“The way the veteran guys run [the drills] is the way you’re supposed to do it,” Washburn said. “There’s a style of play, a work ethic you have to put into this. You can’t just get away with things because the guy in front of you is as good or better than you are.

“Scheme-wise, that has not been a problem, the way it has been with some rookies I’ve had in the past. It’s the day-to-day intensity and focus you have to put in for 16 weeks. That is a big adjustment.”

The NFL is replete with examples of college players arriving with elite physical abilities but not taking effort and learning intensity to the professional level. The Bears used the No. 8 overall pick of the 2001 draft on wide receiver David Terrell, who’d dominated on raw ability at the college level but never developed beyond a mid-level wideout.

Washburn saw something similar while coaching offensive line for the Detroit Lions.

“I had a rookie guard in Detroit who ate Hot Pockets and played video games at night,” Washburn recalled. “His rookie year he got by, played OK, but then had a big slump his sophomore year and said, ‘I gotta change my ways.’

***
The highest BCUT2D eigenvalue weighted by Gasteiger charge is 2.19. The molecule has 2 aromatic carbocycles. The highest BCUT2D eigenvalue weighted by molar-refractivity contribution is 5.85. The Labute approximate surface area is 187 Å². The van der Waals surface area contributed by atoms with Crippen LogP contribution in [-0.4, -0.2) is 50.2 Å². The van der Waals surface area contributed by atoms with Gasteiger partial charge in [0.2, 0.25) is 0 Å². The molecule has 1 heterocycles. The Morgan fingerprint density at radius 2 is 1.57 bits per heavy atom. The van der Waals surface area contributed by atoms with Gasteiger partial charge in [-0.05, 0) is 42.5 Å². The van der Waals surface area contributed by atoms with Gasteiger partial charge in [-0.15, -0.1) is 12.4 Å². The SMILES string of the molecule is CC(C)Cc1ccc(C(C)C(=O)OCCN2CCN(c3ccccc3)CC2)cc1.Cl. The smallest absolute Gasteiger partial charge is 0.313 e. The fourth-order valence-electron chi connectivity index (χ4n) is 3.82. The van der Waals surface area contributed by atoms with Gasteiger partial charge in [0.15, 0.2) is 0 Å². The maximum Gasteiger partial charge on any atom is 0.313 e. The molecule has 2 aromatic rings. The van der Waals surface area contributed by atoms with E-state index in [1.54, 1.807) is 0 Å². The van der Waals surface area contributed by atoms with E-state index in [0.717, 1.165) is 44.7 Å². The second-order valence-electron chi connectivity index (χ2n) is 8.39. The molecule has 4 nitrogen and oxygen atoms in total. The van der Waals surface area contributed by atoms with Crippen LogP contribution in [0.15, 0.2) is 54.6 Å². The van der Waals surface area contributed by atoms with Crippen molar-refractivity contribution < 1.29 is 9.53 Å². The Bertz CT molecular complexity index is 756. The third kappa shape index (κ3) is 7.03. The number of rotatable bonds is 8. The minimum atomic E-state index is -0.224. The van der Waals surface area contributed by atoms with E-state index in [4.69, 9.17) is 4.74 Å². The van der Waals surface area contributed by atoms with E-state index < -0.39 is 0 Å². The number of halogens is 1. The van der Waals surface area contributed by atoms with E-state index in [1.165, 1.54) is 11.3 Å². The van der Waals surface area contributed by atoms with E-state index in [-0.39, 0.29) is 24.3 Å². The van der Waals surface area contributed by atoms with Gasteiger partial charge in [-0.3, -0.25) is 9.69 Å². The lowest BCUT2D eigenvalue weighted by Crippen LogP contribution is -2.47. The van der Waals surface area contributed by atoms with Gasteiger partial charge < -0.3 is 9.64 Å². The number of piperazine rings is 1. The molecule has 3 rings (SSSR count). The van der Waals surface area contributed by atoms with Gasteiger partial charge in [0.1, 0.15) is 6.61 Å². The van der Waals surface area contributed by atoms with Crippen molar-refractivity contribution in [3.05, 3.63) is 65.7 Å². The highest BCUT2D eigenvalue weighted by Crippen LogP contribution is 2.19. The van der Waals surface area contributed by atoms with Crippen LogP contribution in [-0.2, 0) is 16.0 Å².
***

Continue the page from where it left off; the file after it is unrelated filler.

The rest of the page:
“He absolutely changed everything and now he’s an absolute pro.”

If Bears rookies do anything video with their nights, Washburn intends for those videos to be the ways the pros do it

Why Michigan head coach Jim Harbaugh will be 'pulling hard' for the Bears this season

Why Michigan head coach Jim Harbaugh will be 'pulling hard' for the Bears this season

Jim Harbaugh is a former Chicago Bear, but that's not the main reason why he'll be rooting for the Monsters of the Midway this fall.

Harbaugh, the current Michigan head coach and former head coach of the San Francisco 49ers, used to coach alongside current Bears assistants Vic Fangio and Ed Donatell in the Bay Area.

Fangio, the Bears' defensive coordiantor, and Donatell, the Bears' defensive backs coach, held those same positions for all four of Harbaugh's seasons leading the Niners.

[BEARS TICKETS: Get your seats right here]

Harbaugh voiced his support for his former assistants Monday, speaking with CSN's Pat Boyle at the Golf.Give.Gala golf outing in St. Charles.

"I know (the Bears) are going to have a heck of a defense," Harbaugh said. "Because I know they've got Vic Fangio and Ed Donatell and a tremendous coaching staff. So I'll be pulling hard for them."

Harbaugh also was asked about new Bears quarterback Mike Glennon, and you can hear his comments in the video above, as well as comments from Ohio State head coach Urban Meyer on another new Bears quarterback, Mitch Trubisky.